Pandan, an Asian Herb, Leaps From Cakes to Cocktails
Pandan, a tropical herb, is a versatile thing. In its native Southeast Asia — where it is prized for an unusual aroma that is compared variously to nuts, rice and popcorn — it is used in desserts, sweets and some savory dishes.
Half a world away, however, it has become a hot ingredient at French cocktail bars.
That culinary and geographical leap can largely be credited to Nico de Soto, a globe-trotting bartender and an owner of Mace in New York and Danico in Paris. “I discovered pandan while traveling in Indonesia for two months in 2008,” he said. “They use it a lot to perfume the rice, or in various cakes and candies, the same way we use vanilla, I would say.”
Mr. de Soto started using it for an event in 2010 in London, then on the menu at the Experimental Cocktail Club on the Lower East Side. A pandan cocktail has been on every menu at Danico since it opened last year, and at Mace.
“Some people can’t put out a menu without ginger or mint,” Mr. de Soto said. “I’m the pandan guy.”
Today, you can find pandan cocktails at several Parisian cocktail bars. At Mabel, the Electric Crusta contains Calvados infused with Szechuan buttons, pandan syrup, bergamot Curaçao, blood-orange juice and bitters. At Sherry Butt, the Ronin uses Madeira that has been infused with pandan. At Dirty Dick, the Asian Persuasion includes the bitter aperitif Suze infused with black lemon, along with pandan syrup, passion fruit and pineapple rum.
Bartenders are eager to credit Mr. de Soto as their inspiration. “If somebody out here is known for being the spokesperson for pandan, it is definitely Nicolas,” said Joseph Akhavan, a founder of Mabel. “He has been obsessed with pandan for so long now.”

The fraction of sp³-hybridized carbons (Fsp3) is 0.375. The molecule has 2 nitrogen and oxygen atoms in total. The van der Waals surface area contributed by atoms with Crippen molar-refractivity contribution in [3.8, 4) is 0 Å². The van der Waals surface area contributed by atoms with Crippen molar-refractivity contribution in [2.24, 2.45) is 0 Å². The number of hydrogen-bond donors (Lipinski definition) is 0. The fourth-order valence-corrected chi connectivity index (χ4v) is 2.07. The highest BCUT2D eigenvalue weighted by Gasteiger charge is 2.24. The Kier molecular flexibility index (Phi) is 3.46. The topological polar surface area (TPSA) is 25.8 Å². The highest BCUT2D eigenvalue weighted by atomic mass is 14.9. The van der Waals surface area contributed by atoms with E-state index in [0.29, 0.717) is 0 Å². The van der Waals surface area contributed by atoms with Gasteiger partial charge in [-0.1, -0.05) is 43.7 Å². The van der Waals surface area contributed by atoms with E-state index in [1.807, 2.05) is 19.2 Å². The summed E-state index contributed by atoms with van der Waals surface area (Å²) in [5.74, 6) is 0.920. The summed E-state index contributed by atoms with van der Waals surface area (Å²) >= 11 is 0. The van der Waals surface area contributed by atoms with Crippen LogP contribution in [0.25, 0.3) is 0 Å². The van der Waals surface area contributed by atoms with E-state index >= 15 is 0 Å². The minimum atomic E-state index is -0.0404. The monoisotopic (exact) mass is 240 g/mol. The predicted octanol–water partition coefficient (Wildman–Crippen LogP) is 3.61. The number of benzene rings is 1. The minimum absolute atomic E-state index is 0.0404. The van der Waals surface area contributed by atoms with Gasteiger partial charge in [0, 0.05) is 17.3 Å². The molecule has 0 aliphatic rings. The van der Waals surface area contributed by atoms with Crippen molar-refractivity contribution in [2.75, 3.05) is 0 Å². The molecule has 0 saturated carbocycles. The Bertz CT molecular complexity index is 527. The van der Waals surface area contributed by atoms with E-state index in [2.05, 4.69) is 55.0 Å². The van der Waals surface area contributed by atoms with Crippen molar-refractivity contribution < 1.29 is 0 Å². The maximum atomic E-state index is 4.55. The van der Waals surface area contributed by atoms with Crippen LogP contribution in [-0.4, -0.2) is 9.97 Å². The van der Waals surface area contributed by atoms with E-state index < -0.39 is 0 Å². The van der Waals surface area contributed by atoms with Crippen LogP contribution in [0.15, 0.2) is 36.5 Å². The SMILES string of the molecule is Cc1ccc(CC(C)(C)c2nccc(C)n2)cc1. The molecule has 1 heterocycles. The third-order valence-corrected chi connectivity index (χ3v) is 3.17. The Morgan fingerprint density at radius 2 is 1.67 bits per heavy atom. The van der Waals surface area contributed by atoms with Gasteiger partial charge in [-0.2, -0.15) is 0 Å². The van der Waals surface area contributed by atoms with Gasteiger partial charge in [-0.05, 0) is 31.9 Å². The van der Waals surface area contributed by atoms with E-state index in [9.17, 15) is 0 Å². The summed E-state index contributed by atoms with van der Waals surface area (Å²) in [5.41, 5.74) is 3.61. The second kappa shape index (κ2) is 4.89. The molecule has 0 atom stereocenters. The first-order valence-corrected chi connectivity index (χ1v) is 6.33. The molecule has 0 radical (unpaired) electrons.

Pandan lends a pretty green tint to many drinks. But it is the lingering, nutty flavor that bewitches bartenders and drinkers. “It has an unexpected finish that makes you want to go for another sip,” Mr. Akhavan said.
That taste makes it well suited for tiki drinks, said Scott Schuder, an owner of Dirty Dick, noting that it added a “unique hazelnut, rice, coconut flavor.”
Pandan is found in bars outside Paris as well, including Bordeaux and Lyon. When Simon Chollet, who worked at Sherry Butt, opened Symbiose in Bordeaux in 2015, he took pandan with him. Mr. Chollet noted the ingredient’s many advantages: It is simple to work with, inexpensive and easy to acquire. “You can find it in France in almost every Asian shop,” he said.
The leaf also helped the bar introduce wary Bordeaux patrons to the potential delights of the modern cocktail. “It was for us the perfect way to explain to our first customer that drinking cocktails is more than just a trendy thing,” Mr. Chollet said. “It is an experience of taste and a way to discover other continents and cultures.”
Some bartenders predict that 2017 will be an even bigger year for pandan. Pandan cocktails can now be found at Slowly Shirley in Manhattan and 71 Above in Los Angeles.
“Now people tag me everywhere in the world when they use pandan,” Mr. de Soto said. “It’s pretty funny: Paris, Hamburg, Montreal, New York or Sydney. I should have bought shares in a plantation in the Philippines.”
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